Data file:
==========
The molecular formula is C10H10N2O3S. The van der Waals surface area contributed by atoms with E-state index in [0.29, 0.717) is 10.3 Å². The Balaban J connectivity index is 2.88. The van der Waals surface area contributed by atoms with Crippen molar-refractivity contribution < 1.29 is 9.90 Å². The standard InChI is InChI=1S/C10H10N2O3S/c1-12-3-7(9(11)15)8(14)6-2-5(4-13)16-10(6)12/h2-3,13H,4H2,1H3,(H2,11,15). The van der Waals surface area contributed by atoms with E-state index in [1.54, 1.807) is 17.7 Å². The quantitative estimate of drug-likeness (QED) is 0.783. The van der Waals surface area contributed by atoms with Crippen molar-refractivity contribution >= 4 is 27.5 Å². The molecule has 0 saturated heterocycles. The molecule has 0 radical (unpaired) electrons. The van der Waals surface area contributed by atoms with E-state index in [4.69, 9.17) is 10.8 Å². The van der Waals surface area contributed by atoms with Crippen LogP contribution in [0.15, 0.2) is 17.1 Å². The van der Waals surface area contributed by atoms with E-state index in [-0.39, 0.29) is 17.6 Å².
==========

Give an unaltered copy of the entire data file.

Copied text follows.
The molecular formula is C10H10N2O3S. The van der Waals surface area contributed by atoms with E-state index in [0.29, 0.717) is 10.3 Å². The Balaban J connectivity index is 2.88. The van der Waals surface area contributed by atoms with Crippen molar-refractivity contribution < 1.29 is 9.90 Å². The standard InChI is InChI=1S/C10H10N2O3S/c1-12-3-7(9(11)15)8(14)6-2-5(4-13)16-10(6)12/h2-3,13H,4H2,1H3,(H2,11,15). The van der Waals surface area contributed by atoms with E-state index in [1.54, 1.807) is 17.7 Å². The quantitative estimate of drug-likeness (QED) is 0.783. The van der Waals surface area contributed by atoms with Crippen molar-refractivity contribution >= 4 is 27.5 Å². The molecule has 0 saturated heterocycles. The molecule has 0 radical (unpaired) electrons. The van der Waals surface area contributed by atoms with E-state index in [4.69, 9.17) is 10.8 Å². The van der Waals surface area contributed by atoms with Crippen LogP contribution in [0.15, 0.2) is 17.1 Å². The van der Waals surface area contributed by atoms with E-state index in [-0.39, 0.29) is 17.6 Å².